Since the value of money is eroded over time, a deflation factor is applied to the spread. The deflation factor is derived using the implicit price index for Final Domestic Expenditure from the Canadian System of Macroeconomic Accounts' Gross Domestic Product by Income and Expenditure Accounts.

In order to weight the prices at the microdata level to use for estimation, derived revenues are used. These revenues are derived by multiplying the annual percentage rates by the outstanding balances for each product at each maturity for each establishment. Basket weights are updated during a sample/basket update which typically occurs every year.

To calculate a reference rate for LSPI, a weighted average of the yields to maturity for each of the market instruments collected is used. The weight of each market instrument is the 12-month trailing outstanding balances for the corresponding loan term maturity. Weights used to calculate the reference rate for LSPI are updated with data collected during each collection cycle.

Estimates are produced by calculating a weighted average of monthly price changes by product, which are chained together to form an index series. The LSPI is a Laspeyres chain linked index which uses derived revenues as its weighting source, available at the Canada level only.

Linking of indexes
With the introduction of a new basket, historical estimates are linked to the new basket by maintaining the same historical period-to-period changes. This is done by calculating a linking factor for each index series as the ratio of the new index series in the overlap period to the old index series. This linking factor is then applied to the old index series to bring it up or down to the level of the new index series.

For a more detailed explanation of the methodology please refer to the LSPI Methodology Summary Document.

Quality evaluation

An in-depth assessment of quality is conducted prior to the dissemination of estimates. This assessment is based on two key elements of quality (accuracy and coherence); as defined in Statistics Canada's guidelines for the validation of statistical outputs.

The quality of the index depends on price and weight data obtained from administrative data sources. Using Statistics Canada's Quality Assurance Framework to assess the fitness for use of administrative data, continuous monitoring of the data received and ongoing discussion with the data supplier, the analysts ensure that the targeted industry coverage rates are met every cycle. Analysts pay close attention to this metric and react appropriately to ensure that the coverage of the industry is thorough. Particular attention is also given to ensuring that sampled products or services are representative of actual transactions happening in the market place. These two activities, fundamental to the overall quality of the estimates, are done consistently.

Analysts also undertake additional validation activities every cycle to ensure the coherence of survey estimates. These include: analysis of price changes at the company, industry, subsector and sector levels; certification of key contributors to price change; and confrontation of estimates against other related data sources. Contextual analysis of survey results is also performed in light of prevailing economic conditions.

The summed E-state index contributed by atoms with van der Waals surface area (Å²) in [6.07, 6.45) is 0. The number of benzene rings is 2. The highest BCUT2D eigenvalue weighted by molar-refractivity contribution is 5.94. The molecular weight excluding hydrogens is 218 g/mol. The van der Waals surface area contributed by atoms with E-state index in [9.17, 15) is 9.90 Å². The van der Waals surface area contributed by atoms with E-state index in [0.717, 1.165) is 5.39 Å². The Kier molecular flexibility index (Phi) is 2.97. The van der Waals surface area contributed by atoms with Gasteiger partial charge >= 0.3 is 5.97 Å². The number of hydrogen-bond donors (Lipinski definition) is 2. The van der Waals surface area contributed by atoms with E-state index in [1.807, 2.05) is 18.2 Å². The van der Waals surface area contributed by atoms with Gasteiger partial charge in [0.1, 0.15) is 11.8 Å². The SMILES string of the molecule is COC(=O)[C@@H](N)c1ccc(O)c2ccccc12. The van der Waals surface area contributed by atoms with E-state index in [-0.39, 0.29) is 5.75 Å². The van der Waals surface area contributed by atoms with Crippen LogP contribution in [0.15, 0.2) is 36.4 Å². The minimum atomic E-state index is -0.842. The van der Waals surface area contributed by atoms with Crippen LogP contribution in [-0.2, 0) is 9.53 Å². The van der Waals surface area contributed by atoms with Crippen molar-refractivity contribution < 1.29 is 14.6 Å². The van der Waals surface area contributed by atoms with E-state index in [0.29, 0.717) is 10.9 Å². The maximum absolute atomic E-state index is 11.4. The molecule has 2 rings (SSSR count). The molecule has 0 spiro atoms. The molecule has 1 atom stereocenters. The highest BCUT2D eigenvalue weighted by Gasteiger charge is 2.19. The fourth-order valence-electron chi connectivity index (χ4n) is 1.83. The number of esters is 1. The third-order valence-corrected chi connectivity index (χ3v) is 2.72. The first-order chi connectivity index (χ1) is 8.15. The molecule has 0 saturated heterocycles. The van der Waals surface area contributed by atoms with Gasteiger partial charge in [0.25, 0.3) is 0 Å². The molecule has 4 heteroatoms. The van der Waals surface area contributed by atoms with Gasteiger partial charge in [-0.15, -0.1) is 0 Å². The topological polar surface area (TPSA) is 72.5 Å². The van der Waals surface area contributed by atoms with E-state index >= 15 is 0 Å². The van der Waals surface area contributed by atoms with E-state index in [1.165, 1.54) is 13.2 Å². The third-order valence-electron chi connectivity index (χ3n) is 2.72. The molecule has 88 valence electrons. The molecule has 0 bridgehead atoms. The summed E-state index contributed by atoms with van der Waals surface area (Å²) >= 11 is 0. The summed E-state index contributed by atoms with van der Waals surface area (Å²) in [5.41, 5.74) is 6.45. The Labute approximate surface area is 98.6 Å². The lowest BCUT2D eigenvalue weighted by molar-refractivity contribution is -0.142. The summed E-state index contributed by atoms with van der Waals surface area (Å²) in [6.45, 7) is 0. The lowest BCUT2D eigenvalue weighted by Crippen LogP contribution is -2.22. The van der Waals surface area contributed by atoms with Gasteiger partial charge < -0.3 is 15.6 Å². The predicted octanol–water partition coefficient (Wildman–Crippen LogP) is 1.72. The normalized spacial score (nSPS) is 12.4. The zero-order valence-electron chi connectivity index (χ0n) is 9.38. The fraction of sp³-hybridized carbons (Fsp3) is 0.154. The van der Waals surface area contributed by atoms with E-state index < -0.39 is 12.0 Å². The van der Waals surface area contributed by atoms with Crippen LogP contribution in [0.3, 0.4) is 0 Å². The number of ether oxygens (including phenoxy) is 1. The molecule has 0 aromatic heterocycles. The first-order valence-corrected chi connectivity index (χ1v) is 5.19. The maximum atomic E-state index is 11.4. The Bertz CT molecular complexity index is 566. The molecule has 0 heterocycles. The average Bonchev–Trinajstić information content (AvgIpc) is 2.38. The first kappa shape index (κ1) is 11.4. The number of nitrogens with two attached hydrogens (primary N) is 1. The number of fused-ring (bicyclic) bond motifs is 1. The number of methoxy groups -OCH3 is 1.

Engagements with relevant stakeholders are also undertaken periodically. Forums involving other Statistics Canada analysts, industry stakeholders and partners at other national statistical agencies provide valuable insights that inform the development and research agenda of the program.

Disclosure control

Statistics Canada is prohibited by law from releasing any information it collects that could identify any person, business, or organization, unless consent has been given by the respondent or as permitted by the Statistics Act. Various confidentiality rules are applied to all data that are released or published to prevent the publication or disclosure of any information deemed confidential. If necessary, data are suppressed to prevent direct or residual disclosure of identifiable data.

In order to prevent any data disclosure, confidentiality analysis is done using the Statistics Canada Generalized Disclosure Control System (G-Confid). G-Confid is used for primary suppression (direct disclosure) as well as for secondary suppression (residual disclosure). Direct disclosure occurs when the value in a tabulation cell is composed of or dominated by few enterprises while residual disclosure occurs when confidential information can be derived indirectly by piecing together information from different sources or data series.

Revisions and seasonal adjustment

Data for the most recent quarter are preliminary. The previous quarter of the series is subject to revision. The series is also subject to an annual revision released with first quarter data of the following reference year. The index is not seasonally adjusted.

Data accuracy

The imputation rate is usually under 2%.